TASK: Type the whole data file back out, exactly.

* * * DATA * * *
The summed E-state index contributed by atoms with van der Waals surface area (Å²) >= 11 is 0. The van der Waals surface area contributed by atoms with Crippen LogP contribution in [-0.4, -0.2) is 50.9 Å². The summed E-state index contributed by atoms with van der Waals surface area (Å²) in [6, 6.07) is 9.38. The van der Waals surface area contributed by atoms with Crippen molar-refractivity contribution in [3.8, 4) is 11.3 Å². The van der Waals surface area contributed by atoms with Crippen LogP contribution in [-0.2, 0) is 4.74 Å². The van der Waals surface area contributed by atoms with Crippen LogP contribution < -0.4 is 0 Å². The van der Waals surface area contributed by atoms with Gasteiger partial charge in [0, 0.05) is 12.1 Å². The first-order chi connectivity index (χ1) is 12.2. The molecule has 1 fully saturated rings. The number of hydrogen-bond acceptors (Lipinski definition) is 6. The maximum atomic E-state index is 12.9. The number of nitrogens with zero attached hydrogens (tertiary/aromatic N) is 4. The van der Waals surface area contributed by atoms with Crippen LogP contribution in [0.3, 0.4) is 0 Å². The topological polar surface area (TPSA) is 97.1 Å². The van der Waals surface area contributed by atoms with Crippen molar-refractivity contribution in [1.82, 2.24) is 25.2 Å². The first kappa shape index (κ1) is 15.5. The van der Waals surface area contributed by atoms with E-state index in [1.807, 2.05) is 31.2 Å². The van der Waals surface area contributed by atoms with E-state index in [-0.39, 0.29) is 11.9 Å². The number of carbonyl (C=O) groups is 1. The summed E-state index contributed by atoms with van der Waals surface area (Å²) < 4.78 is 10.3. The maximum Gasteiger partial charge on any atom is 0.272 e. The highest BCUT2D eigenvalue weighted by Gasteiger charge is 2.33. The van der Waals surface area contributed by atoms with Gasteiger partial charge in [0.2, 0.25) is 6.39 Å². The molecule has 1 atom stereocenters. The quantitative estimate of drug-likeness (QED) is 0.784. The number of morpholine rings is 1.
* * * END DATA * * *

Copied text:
The summed E-state index contributed by atoms with van der Waals surface area (Å²) >= 11 is 0. The van der Waals surface area contributed by atoms with Crippen LogP contribution in [-0.4, -0.2) is 50.9 Å². The summed E-state index contributed by atoms with van der Waals surface area (Å²) in [6, 6.07) is 9.38. The van der Waals surface area contributed by atoms with Crippen molar-refractivity contribution in [3.8, 4) is 11.3 Å². The van der Waals surface area contributed by atoms with Crippen LogP contribution in [-0.2, 0) is 4.74 Å². The van der Waals surface area contributed by atoms with Crippen LogP contribution < -0.4 is 0 Å². The van der Waals surface area contributed by atoms with Gasteiger partial charge in [0, 0.05) is 12.1 Å². The first-order chi connectivity index (χ1) is 12.2. The molecule has 1 fully saturated rings. The number of hydrogen-bond acceptors (Lipinski definition) is 6. The maximum atomic E-state index is 12.9. The number of nitrogens with zero attached hydrogens (tertiary/aromatic N) is 4. The van der Waals surface area contributed by atoms with Crippen LogP contribution in [0.3, 0.4) is 0 Å². The topological polar surface area (TPSA) is 97.1 Å². The van der Waals surface area contributed by atoms with Crippen molar-refractivity contribution in [1.82, 2.24) is 25.2 Å². The first kappa shape index (κ1) is 15.5. The van der Waals surface area contributed by atoms with E-state index in [1.807, 2.05) is 31.2 Å². The van der Waals surface area contributed by atoms with E-state index in [-0.39, 0.29) is 11.9 Å². The number of carbonyl (C=O) groups is 1. The summed E-state index contributed by atoms with van der Waals surface area (Å²) < 4.78 is 10.3. The maximum Gasteiger partial charge on any atom is 0.272 e. The highest BCUT2D eigenvalue weighted by Gasteiger charge is 2.33. The van der Waals surface area contributed by atoms with Gasteiger partial charge in [0.2, 0.25) is 6.39 Å². The molecule has 1 atom stereocenters. The quantitative estimate of drug-likeness (QED) is 0.784. The number of morpholine rings is 1.